- You believe everything should be done to excess. For instance, if you diet, you diet extremely and eliminate whole food groups. Similarly, if you exercise, you exercise until you are completely fatigued. There is no middle ground with you — it’s only all or nothing.
- You can only talk about work. Whenever the conversation swings to something else, you bring it back to work. You to boast about the work you’ve done, what you’re currently working on and what you plan to do. People have told you you’re a bore because of your lack of varied conversation topics.
- You grew up admiring workaholics. These could have been family members, or they might have been teachers, coaches, religious figures or neighbors. You told yourself if you could be those workaholics, your life would be better.
- You enjoy challenges, especially ones that involve self-deprivation. This is why you’re willing to go without sleep in order to finish a work assignment well in advance of deadlines. You feel this is a sign of being a strong person.
- You have no home life. There is only your work life, and this work life is more important to you than any home life could ever be. If you’re single, your home may be sparsely decorated. It also may look it’s hardly lived-in because you are never home to do such things as watch TV, have friends over or read a book for fun.
- You feel anyone who doesn’t work as much as you do isn’t worth his or her paycheck. You look down on other people who work normal hours, and you are disgusted by the thought they can live they do.
- You hate to take vacations. When you’re actually on a trip, all you can think about is plugging into your work. This not only discourages your vacation-mates, it has earned you the reputation of being a “wet blanket.” You will never take a vacation where you cannot have access to work.
- You being the first into the office in the morning and the last to leave, whether or not you are the boss. This gives you a sensation of extreme power. You may even go back to the office late at night or send out late-night emails to colleagues and clients. This way, you can illustrate you work all the time.
- You are willing to go into the office in the middle of the night, even if the office isn’t in the best part of town. You’d rather risk your life than not be at work.
- You have sacrificed a healthy relationship with your children. When you see them not doing homework or engaging in fun activities, you tell them they are lazy. You are disgusted by what you see as a lack of work ethic.
- You have already lost relationships because of your workaholism. Although you didn’t enjoy losing people, you felt helpless because you were unable to stop working. You couldn’t understand why your working hard would make them feel unhappy.
- You have considered getting another job because your current job isn’t giving you enough hours. This isn’t for financial reasons, though. You have enough money. You simply don’t feel you’re working as much as you could or should be.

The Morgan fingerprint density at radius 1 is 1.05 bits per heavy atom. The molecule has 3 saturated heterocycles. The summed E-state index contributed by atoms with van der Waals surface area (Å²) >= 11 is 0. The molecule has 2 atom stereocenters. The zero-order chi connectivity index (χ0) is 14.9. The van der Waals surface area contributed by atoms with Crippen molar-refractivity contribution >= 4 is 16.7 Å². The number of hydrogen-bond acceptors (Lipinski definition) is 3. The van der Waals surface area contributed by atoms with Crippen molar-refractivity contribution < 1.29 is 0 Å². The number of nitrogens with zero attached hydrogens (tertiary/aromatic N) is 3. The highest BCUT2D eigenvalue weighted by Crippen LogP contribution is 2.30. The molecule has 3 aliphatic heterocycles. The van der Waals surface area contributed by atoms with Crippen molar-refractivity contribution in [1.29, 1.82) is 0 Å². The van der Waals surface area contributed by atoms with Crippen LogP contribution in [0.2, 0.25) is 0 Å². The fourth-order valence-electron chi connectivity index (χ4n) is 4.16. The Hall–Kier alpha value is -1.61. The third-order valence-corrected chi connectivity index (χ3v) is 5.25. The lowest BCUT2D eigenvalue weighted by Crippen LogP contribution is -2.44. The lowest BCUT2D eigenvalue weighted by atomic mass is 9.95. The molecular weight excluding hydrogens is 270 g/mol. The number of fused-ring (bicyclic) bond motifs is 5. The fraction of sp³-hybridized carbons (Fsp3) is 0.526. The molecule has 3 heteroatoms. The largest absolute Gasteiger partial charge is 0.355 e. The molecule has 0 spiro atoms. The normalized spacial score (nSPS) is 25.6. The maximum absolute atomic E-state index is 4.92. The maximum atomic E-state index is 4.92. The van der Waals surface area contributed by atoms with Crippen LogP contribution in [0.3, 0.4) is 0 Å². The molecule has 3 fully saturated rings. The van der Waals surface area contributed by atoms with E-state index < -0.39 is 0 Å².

- You have lost jobs because you worked too much and your supervisors felt you were too obsessed with your job. You may also not have followed the chain of command. Rather than delegating work, you chose to do it yourself, even when your employer insisted you do otherwise.
- You never take any kind of breaks during work, including lunch or snack breaks. You even limit the time you use the bathroom so you can stay on a project as long as possible. People have stopped asking if you want to chat. They know you’ll never engage in any “water cooler” discussions.
- You have been told you have attention deficit hyperactivity disorder (ADHD) or attention deficit disorder (ADD). These conditions can go hand-in-hand with workaholism. They make you feel as if your mind is constantly going 100 miles per hour.
- You have gotten to the point where you don’t even feel guilty about missing important milestones in others’ lives, such as those related to your spouse or children.
- You refuse to go to medical appointments, and you may be struggling with health issues. However, you believe your health isn’t more important than your job.
- You do not take care of your personal appearance. You may be too thin or too heavy, or you may suffer from hypertension or other physical ailments. The only thing that matters to you is work.
- You have insomnia and cannot seem to get a good night’s sleep. Therefore, you sometimes forgo sleep altogether to work instead.
- You don’t have any kind of support in your life. You’ve pushed everyone away with your work addiction. This could have been from circumstances or from a deliberate attempt to clear the way for you to work all the time. In fact, you wouldn’t know what to do if you had friends to turn to.
- You suffer from anxiety attacks. These can be related to working, or they can come at any time. The only way you can deal with your anxiousness is to keep on working.
These are all common workaholism signs and symptoms, and if you see yourself in them, it’s time to get treatment for your work addiction.
Taking the First Steps Towards Work Addiction Recovery
Recovering from work addiction takes time, as well as the help of people who understand what you’re experiencing. Because you probably can’t simply stop working, you’ll have to learn better ways to manage your work schedule and incorporate a home-life routine.
Many workaholics find it can be helpful to begin planning each day from beginning to end before going to bed. This allows them to have a clear picture of how they will go through the next 24 hours. Because work addicts are ly to be methodical by nature, an outlined calendar can be a huge asset. Not only is it a guide to follow, it gives them a sense of being in charge of their lives.
Though it’s possible to do a lot yourself in terms of treatment, it’s important you don’t try to overcome your work addiction on your own. Even if you want to change, it can still be an enormous challenge to change without help.
There are inpatient and outpatient centers available throughout the nation, as well as psychologists, counselors and psychiatrists who are accepting new work addict clients. Find one you feel a connection with and a facility that has a track record of treating work addicts.